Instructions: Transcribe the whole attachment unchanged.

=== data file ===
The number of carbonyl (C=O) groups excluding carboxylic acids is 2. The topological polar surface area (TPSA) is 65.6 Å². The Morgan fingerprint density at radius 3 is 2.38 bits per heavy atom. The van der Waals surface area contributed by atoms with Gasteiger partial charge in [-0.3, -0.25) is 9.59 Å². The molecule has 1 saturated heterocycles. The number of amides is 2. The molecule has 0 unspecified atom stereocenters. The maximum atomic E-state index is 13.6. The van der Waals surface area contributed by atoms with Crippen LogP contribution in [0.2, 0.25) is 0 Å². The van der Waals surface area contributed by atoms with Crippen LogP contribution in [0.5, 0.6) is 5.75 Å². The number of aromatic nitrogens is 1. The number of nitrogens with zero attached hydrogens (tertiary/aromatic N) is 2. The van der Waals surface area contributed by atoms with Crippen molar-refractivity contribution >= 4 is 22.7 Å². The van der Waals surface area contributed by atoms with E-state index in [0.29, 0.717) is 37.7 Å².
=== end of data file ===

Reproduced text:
The number of carbonyl (C=O) groups excluding carboxylic acids is 2. The topological polar surface area (TPSA) is 65.6 Å². The Morgan fingerprint density at radius 3 is 2.38 bits per heavy atom. The van der Waals surface area contributed by atoms with Gasteiger partial charge in [-0.3, -0.25) is 9.59 Å². The molecule has 1 saturated heterocycles. The number of amides is 2. The molecule has 0 unspecified atom stereocenters. The maximum atomic E-state index is 13.6. The van der Waals surface area contributed by atoms with Crippen LogP contribution in [0.2, 0.25) is 0 Å². The van der Waals surface area contributed by atoms with Crippen LogP contribution in [0.5, 0.6) is 5.75 Å². The number of aromatic nitrogens is 1. The number of nitrogens with zero attached hydrogens (tertiary/aromatic N) is 2. The van der Waals surface area contributed by atoms with Crippen molar-refractivity contribution >= 4 is 22.7 Å². The van der Waals surface area contributed by atoms with E-state index in [0.29, 0.717) is 37.7 Å².